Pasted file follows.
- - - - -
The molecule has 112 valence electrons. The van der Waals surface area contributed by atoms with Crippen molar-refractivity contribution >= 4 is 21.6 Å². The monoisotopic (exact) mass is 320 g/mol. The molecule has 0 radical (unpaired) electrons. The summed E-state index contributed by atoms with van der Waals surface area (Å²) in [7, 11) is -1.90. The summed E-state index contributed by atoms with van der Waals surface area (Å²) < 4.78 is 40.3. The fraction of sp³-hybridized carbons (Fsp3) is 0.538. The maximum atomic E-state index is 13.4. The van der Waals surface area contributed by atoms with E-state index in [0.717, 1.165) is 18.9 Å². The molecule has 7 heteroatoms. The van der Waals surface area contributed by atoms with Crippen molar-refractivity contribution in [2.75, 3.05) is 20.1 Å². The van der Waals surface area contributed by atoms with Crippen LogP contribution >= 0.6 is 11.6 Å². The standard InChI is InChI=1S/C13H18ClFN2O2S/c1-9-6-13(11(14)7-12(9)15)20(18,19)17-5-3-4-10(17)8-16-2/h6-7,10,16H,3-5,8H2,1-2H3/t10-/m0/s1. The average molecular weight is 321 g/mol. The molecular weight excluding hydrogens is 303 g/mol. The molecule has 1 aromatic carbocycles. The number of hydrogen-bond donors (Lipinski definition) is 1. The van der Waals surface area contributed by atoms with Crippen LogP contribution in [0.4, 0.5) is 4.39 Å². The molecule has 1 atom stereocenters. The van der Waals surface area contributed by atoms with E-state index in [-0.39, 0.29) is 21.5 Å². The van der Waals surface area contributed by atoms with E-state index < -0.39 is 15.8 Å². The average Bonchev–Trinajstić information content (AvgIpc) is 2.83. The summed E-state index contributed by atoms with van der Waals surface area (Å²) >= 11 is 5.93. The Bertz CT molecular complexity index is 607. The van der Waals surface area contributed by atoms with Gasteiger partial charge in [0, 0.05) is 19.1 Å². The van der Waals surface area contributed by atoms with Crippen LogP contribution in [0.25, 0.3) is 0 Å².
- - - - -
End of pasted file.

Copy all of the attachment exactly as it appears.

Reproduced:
The molecule has 112 valence electrons. The van der Waals surface area contributed by atoms with Crippen molar-refractivity contribution >= 4 is 21.6 Å². The monoisotopic (exact) mass is 320 g/mol. The molecule has 0 radical (unpaired) electrons. The summed E-state index contributed by atoms with van der Waals surface area (Å²) in [7, 11) is -1.90. The summed E-state index contributed by atoms with van der Waals surface area (Å²) < 4.78 is 40.3. The fraction of sp³-hybridized carbons (Fsp3) is 0.538. The maximum atomic E-state index is 13.4. The van der Waals surface area contributed by atoms with E-state index in [0.717, 1.165) is 18.9 Å². The molecule has 7 heteroatoms. The van der Waals surface area contributed by atoms with Crippen molar-refractivity contribution in [2.75, 3.05) is 20.1 Å². The van der Waals surface area contributed by atoms with Crippen LogP contribution >= 0.6 is 11.6 Å². The standard InChI is InChI=1S/C13H18ClFN2O2S/c1-9-6-13(11(14)7-12(9)15)20(18,19)17-5-3-4-10(17)8-16-2/h6-7,10,16H,3-5,8H2,1-2H3/t10-/m0/s1. The average molecular weight is 321 g/mol. The molecular weight excluding hydrogens is 303 g/mol. The molecule has 1 aromatic carbocycles. The number of hydrogen-bond donors (Lipinski definition) is 1. The van der Waals surface area contributed by atoms with Crippen LogP contribution in [0.4, 0.5) is 4.39 Å². The molecule has 1 atom stereocenters. The van der Waals surface area contributed by atoms with E-state index in [-0.39, 0.29) is 21.5 Å². The van der Waals surface area contributed by atoms with E-state index < -0.39 is 15.8 Å². The average Bonchev–Trinajstić information content (AvgIpc) is 2.83. The summed E-state index contributed by atoms with van der Waals surface area (Å²) >= 11 is 5.93. The Bertz CT molecular complexity index is 607. The van der Waals surface area contributed by atoms with Gasteiger partial charge in [0, 0.05) is 19.1 Å². The van der Waals surface area contributed by atoms with Crippen LogP contribution in [0.25, 0.3) is 0 Å².